The City Council passed a bill yesterday that will tighten rules surrounding the removal of deed restrictions after a shady deal led to a Lower East Side nursing home being flipped for luxury condos.
A city-issued deed restriction on Rivington House, which specifically treated AIDS patients, mandated that the building be used for non-profit healthcare services. Its operator, Village Care, sold the building to for-profit healthcare company Allure in early 2015. Allure later paid the city $16 million to remove the restriction, under the guise of operating the facility as a for-profit health outlet, and then flipped the property in a lucrative $116 million deal to the luxury condo developers Slate Group, much to the outrage of longtime neighborhood residents and their elected officials.
The new bill creates a three-pronged approval process before a deed can be removed. First, officials from various city agencies will independently review and approve any removal request, including the Department of Citywide Administrative Services, which currently evaluates the requests. Then a series of public hearings, impact studies and input from community boards will be considered before the request is sent to Mayor de Blasio, who will have final say.
Additionally, the bill requires the creation of a public, searchable database of all city properties under deed restrictions going back as far as 1996.
The Rivington House scandal sparked multiple investigations and an hours-long grilling of top officials from Mayor Bill de Blasio’s administration. Despite repeated insistence that his administration was not to blame, a Department of Investigation report found a “complete lack of accountability” behind the deed removal and included emails sent to deputy mayor Anthony Shorris demonstrating that the administration should have seen the flip coming.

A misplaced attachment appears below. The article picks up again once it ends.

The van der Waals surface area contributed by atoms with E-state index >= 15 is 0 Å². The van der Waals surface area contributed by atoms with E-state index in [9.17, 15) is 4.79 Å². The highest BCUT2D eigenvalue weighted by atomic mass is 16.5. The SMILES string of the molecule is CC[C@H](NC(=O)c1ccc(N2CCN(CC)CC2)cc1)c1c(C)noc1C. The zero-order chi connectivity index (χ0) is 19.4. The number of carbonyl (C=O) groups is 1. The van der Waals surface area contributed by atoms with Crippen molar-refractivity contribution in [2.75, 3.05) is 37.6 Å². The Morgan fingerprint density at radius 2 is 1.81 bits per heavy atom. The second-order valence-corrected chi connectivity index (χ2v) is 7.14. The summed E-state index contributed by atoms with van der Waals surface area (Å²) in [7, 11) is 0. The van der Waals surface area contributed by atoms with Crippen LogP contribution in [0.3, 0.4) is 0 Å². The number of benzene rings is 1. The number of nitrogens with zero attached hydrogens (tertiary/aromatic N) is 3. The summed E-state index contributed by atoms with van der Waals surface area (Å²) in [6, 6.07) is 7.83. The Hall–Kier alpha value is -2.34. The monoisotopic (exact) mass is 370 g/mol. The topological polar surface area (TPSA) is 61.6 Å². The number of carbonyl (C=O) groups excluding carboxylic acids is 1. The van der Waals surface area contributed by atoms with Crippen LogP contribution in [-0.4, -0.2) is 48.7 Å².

City Comptroller Scott Stringer, whose report further highlighted City Hall’s incompetence, said that Joel Landau, a principal of the Allure Group who brokered the sale, was “plotting a payday from the beginning.”
In June, the New York Times reported that a federal investigation into the matter was pending. A spokeswoman from U.S. Attorney Preet Bharara’s office declined to confirm or deny the existence of the investigation.
The bill will not subject deed removals to the city’s Uniform Land Use Review Process, a move both Manhattan borough president Gale Brewer and Councilwoman Margaret Chin, a sponsor of yesterday’s bill, have pushed for. Speaker Melissa-Mark Viverito told The Observer that change may be coming down the line.
“The people of the Lower East Side, who were cheated out of a prized community asset… demanded that their elected officials act to ensure that this never happens again to another community,” said Chin. “We have answered their call, as well as that of millions of other New Yorkers worried about the future of their neighborhoods.”
Mayor Bill de Blasio is expected to sign the bill into law.